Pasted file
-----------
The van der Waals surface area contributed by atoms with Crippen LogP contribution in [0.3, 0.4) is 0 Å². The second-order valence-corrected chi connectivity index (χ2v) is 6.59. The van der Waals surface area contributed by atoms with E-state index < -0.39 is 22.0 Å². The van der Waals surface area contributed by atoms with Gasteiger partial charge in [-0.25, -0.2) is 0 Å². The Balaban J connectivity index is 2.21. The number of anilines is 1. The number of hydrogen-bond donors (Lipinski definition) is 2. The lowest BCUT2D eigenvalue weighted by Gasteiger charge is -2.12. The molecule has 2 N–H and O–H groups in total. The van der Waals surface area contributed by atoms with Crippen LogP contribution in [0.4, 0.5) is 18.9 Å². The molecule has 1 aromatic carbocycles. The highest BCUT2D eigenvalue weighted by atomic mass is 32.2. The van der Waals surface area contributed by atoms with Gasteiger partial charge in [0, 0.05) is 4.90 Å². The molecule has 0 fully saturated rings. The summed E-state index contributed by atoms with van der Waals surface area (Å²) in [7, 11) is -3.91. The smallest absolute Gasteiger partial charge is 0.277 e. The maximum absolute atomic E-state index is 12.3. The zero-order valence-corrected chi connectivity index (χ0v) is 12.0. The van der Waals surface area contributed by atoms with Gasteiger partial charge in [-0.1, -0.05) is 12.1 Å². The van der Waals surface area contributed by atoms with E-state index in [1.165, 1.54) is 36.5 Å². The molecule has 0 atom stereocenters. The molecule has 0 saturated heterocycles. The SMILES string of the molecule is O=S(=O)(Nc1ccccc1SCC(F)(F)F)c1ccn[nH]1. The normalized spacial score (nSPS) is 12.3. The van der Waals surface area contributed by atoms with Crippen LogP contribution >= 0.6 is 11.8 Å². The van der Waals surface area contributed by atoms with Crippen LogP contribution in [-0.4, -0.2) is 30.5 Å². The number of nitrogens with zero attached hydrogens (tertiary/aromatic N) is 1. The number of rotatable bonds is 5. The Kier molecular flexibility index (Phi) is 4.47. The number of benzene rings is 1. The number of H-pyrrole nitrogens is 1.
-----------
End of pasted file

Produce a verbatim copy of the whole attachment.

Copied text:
The van der Waals surface area contributed by atoms with Crippen LogP contribution in [0.3, 0.4) is 0 Å². The second-order valence-corrected chi connectivity index (χ2v) is 6.59. The van der Waals surface area contributed by atoms with E-state index < -0.39 is 22.0 Å². The van der Waals surface area contributed by atoms with Gasteiger partial charge in [-0.25, -0.2) is 0 Å². The Balaban J connectivity index is 2.21. The number of anilines is 1. The number of hydrogen-bond donors (Lipinski definition) is 2. The lowest BCUT2D eigenvalue weighted by Gasteiger charge is -2.12. The molecule has 2 N–H and O–H groups in total. The van der Waals surface area contributed by atoms with Crippen LogP contribution in [0.4, 0.5) is 18.9 Å². The molecule has 1 aromatic carbocycles. The highest BCUT2D eigenvalue weighted by atomic mass is 32.2. The van der Waals surface area contributed by atoms with Gasteiger partial charge in [0, 0.05) is 4.90 Å². The molecule has 0 fully saturated rings. The summed E-state index contributed by atoms with van der Waals surface area (Å²) in [7, 11) is -3.91. The smallest absolute Gasteiger partial charge is 0.277 e. The maximum absolute atomic E-state index is 12.3. The zero-order valence-corrected chi connectivity index (χ0v) is 12.0. The van der Waals surface area contributed by atoms with Gasteiger partial charge in [-0.1, -0.05) is 12.1 Å². The van der Waals surface area contributed by atoms with E-state index in [1.165, 1.54) is 36.5 Å². The molecule has 0 atom stereocenters. The molecule has 0 saturated heterocycles. The SMILES string of the molecule is O=S(=O)(Nc1ccccc1SCC(F)(F)F)c1ccn[nH]1. The normalized spacial score (nSPS) is 12.3. The van der Waals surface area contributed by atoms with Crippen LogP contribution >= 0.6 is 11.8 Å². The van der Waals surface area contributed by atoms with Crippen LogP contribution in [-0.4, -0.2) is 30.5 Å². The number of nitrogens with zero attached hydrogens (tertiary/aromatic N) is 1. The number of rotatable bonds is 5. The Kier molecular flexibility index (Phi) is 4.47. The number of benzene rings is 1. The number of H-pyrrole nitrogens is 1.